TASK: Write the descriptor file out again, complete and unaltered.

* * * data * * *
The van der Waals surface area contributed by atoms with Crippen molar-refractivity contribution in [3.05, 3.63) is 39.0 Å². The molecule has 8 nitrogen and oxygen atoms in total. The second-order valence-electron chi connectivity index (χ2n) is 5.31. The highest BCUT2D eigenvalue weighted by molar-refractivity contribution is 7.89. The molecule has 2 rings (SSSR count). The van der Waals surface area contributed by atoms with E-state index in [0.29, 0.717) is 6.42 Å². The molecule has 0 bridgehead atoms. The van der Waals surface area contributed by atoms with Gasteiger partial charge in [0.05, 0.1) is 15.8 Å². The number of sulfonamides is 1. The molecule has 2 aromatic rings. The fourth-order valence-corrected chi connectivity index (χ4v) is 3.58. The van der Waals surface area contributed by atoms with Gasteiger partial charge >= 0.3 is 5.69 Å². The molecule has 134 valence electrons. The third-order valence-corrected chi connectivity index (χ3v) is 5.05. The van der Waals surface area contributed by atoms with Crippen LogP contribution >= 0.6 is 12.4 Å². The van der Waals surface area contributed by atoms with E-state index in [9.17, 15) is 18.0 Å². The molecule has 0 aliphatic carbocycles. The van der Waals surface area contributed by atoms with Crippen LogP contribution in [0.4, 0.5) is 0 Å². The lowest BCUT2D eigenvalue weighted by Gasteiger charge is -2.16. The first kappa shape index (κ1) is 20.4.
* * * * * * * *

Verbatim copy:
The van der Waals surface area contributed by atoms with Crippen molar-refractivity contribution in [3.05, 3.63) is 39.0 Å². The molecule has 8 nitrogen and oxygen atoms in total. The second-order valence-electron chi connectivity index (χ2n) is 5.31. The highest BCUT2D eigenvalue weighted by molar-refractivity contribution is 7.89. The molecule has 2 rings (SSSR count). The van der Waals surface area contributed by atoms with E-state index in [0.29, 0.717) is 6.42 Å². The molecule has 0 bridgehead atoms. The van der Waals surface area contributed by atoms with Gasteiger partial charge in [0.05, 0.1) is 15.8 Å². The number of sulfonamides is 1. The molecule has 2 aromatic rings. The fourth-order valence-corrected chi connectivity index (χ4v) is 3.58. The van der Waals surface area contributed by atoms with Gasteiger partial charge >= 0.3 is 5.69 Å². The molecule has 134 valence electrons. The third-order valence-corrected chi connectivity index (χ3v) is 5.05. The van der Waals surface area contributed by atoms with Crippen LogP contribution >= 0.6 is 12.4 Å². The van der Waals surface area contributed by atoms with E-state index in [9.17, 15) is 18.0 Å². The molecule has 0 aliphatic carbocycles. The van der Waals surface area contributed by atoms with Crippen LogP contribution in [0.4, 0.5) is 0 Å². The lowest BCUT2D eigenvalue weighted by Gasteiger charge is -2.16. The first kappa shape index (κ1) is 20.4.